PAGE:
therefore more serviceable than a tank that
is tucked away in a ceiling space or closet
on the highest floor of the building.

What we normally construe


as expansion tanks are really
compression tanks.
Although compression tanks require
little maintenance, they should still be
accessible just in case they need recharging because if your memory is like mine
and you set it and forget it, you may forget
where you set it in the first place.
So what do these tanks actually do?
They provide a cushion in the system to
absorb the increased water volume as
system temperature rises. If not for the
expansion device, the increasing volume
could damage many piping system components since water is not compressible.
They provide a point of no pressure
change or act as a reference point of
pressure for the system, analogous to a
ground in electrical systems. This is important, especially if you want to locate the
most appropriate place to fill or makeup water to the system.
They positively pressurize the water system
above atmospheric pressure to prevent
the intrusion of air and permit air-venting
devices to work properly. This typically
requires a minimum of 4-5 psig at the
top of the hydronic system.
They maintain enough net positive suction head required to satisfy pumps and
prevent cavitation in control valves mostly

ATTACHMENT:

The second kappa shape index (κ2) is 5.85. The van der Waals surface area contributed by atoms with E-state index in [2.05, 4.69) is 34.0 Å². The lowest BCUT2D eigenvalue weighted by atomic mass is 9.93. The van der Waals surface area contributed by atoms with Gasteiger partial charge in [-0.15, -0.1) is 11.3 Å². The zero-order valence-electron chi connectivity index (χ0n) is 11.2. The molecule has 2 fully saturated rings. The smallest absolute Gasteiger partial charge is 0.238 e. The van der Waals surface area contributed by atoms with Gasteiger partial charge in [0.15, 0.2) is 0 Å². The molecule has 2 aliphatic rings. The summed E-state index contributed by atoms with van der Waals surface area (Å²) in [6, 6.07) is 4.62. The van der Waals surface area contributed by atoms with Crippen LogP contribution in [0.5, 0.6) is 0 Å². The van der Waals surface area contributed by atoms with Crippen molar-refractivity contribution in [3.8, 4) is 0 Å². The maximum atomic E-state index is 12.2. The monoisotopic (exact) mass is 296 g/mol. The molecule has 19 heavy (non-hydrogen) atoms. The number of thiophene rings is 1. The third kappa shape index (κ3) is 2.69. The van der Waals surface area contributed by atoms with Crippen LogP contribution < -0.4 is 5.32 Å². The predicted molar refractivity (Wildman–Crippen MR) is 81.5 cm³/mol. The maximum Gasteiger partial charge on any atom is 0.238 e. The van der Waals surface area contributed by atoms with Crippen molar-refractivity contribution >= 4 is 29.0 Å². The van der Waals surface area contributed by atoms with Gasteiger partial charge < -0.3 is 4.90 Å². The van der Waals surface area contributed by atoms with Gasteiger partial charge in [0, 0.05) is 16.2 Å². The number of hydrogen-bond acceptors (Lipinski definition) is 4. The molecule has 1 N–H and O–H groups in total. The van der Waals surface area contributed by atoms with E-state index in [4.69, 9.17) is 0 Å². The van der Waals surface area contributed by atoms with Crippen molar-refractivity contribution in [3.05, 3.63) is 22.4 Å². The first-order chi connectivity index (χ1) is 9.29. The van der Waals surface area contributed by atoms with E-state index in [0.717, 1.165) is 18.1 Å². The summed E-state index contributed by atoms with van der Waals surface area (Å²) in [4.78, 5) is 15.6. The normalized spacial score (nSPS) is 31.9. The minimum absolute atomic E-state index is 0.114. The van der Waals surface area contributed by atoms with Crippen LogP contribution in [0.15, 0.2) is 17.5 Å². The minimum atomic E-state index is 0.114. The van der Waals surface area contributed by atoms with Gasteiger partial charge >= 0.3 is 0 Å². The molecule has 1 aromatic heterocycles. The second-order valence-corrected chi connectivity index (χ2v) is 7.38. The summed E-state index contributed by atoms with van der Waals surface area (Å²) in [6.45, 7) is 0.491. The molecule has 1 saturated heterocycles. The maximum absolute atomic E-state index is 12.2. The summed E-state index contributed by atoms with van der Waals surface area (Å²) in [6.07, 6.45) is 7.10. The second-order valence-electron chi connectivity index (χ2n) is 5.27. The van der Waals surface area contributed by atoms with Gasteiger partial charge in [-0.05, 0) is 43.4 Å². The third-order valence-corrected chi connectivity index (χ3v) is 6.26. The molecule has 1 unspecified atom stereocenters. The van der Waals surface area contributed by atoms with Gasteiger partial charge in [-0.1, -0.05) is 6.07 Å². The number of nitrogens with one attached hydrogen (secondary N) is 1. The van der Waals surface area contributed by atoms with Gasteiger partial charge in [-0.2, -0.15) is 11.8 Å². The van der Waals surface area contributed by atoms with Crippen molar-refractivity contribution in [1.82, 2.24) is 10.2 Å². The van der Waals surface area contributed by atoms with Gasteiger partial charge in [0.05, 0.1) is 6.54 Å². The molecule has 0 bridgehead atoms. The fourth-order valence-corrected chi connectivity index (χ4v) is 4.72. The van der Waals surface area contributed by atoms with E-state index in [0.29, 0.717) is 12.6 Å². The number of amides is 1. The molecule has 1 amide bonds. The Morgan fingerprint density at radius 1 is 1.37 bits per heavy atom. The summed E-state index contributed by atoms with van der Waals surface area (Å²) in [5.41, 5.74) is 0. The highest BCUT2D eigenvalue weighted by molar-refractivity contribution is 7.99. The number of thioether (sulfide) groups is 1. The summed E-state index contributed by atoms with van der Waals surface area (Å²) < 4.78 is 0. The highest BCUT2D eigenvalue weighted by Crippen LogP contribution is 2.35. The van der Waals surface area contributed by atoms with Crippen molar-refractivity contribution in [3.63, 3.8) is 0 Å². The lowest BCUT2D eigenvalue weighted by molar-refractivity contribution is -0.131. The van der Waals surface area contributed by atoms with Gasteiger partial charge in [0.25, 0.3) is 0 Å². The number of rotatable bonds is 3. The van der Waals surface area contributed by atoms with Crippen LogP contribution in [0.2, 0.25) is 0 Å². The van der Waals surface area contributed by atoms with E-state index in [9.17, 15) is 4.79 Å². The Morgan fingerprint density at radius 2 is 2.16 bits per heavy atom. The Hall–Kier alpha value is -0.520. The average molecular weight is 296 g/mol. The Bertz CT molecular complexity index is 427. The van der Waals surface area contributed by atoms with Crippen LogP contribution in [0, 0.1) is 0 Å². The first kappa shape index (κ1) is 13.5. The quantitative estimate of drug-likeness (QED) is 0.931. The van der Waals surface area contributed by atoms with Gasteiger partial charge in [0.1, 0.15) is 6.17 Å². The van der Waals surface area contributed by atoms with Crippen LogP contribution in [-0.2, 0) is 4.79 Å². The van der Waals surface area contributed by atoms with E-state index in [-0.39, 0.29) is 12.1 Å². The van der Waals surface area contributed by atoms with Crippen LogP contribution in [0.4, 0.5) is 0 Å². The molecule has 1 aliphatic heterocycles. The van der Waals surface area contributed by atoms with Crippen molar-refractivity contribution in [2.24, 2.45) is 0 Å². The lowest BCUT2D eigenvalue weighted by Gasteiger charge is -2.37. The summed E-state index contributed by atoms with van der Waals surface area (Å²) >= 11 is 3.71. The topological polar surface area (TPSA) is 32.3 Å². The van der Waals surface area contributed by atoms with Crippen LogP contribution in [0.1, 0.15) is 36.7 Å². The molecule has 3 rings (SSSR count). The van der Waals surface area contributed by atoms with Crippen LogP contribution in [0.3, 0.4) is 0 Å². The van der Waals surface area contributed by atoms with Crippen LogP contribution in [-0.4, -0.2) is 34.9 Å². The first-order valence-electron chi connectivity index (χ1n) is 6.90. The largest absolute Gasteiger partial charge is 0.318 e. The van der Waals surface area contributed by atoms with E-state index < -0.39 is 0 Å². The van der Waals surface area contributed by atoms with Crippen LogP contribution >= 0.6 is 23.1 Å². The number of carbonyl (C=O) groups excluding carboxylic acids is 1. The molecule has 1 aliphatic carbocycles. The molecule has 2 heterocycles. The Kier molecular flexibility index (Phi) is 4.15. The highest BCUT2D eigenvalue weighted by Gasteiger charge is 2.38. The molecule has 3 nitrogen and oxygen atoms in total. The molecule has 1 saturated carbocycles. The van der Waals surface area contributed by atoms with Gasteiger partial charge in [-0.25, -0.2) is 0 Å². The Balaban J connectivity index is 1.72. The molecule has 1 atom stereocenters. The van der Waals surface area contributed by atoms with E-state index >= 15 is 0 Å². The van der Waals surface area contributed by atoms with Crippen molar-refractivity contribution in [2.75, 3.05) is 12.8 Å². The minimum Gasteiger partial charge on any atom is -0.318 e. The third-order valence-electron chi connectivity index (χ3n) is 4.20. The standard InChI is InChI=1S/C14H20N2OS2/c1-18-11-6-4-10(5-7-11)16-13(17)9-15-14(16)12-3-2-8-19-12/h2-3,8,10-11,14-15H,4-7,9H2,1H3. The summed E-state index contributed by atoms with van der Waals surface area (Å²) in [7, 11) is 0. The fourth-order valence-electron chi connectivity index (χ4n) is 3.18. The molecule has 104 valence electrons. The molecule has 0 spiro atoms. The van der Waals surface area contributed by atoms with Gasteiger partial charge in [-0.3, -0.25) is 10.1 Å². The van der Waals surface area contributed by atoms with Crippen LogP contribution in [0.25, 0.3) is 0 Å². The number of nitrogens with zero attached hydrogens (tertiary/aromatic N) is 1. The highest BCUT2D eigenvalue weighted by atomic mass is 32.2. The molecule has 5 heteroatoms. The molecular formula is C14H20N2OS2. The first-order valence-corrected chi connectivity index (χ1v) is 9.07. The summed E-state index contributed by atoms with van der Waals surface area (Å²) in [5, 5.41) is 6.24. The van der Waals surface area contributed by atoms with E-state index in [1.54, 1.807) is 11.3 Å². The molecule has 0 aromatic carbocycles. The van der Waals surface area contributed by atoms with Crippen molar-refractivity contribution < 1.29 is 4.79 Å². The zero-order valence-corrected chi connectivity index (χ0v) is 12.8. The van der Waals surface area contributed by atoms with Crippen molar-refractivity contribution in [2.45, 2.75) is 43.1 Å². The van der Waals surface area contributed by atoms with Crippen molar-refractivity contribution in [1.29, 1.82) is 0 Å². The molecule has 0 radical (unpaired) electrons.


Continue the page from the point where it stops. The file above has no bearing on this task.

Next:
an issue for heating systems and not for
cooling systems.

Reprinted from Second Quarter 2007 District Energy magazine with permission of IDEA.

If having one compression tank is so


good, are multiple tanks even better? Not
really. Multiple tanks can be accomplished
using adequate controls and pressure
monitoring, but usually it is not a contest
where having the most toys wins. Having
multiple tanks can create unexpected pres-

Multiple compression tanks can


create unexpected pressure
changes in your hydronic system.
sure changes in your hydronic system,
especially at the pump suction. This is particularly important if your existing facility
just connected to a district energy hydronic
system with a direct connection or without a heat exchanger acting as a pressure
interceptor. The buildings existing compression tank should be valved off or preferably removed, unless there are extenuating
circumstances such as valving off your
building and using existing boilers and
chillers to self-generate in an emergency or
planned dispatchable condition. In this case,
the compression tank may be re-energized
to keep the system operating correctly.
So now that I have expanded your
knowledge (pun intended) and unconfused
you about compression tank use, I can get
back to decompressing with my favorite
adult beverages (I am in Wisconsin, ya
know!) and listen to an appropriate ZZ Top
song with another great guitar riff: Its
got me under pressure.

Steve Tredinnick, PE, is vice


president of energy services
for Syska Hennessy Group in
Madison, Wis. He has more
than 24 years' experience
related to building heating,
ventilation and air-conditioning systems. The past 13 years
of his work have been focused on district
energy systems. Tredinnick is a graduate of
Pennsylvania State University with a degree in
architectural engineering. He is a member of
IDEA and ASHRAE and is currently chair of
ASHRAE TC 6.2 District Energy. Tredinnick may
be reached at stredinnick@syska.com.
Column and previous columns available at
www.districtenergy.org/de_magazine.htm

Reprinted from Second Quarter 2007 District Energy magazine with permission of IDEA.

Second Quarter 2007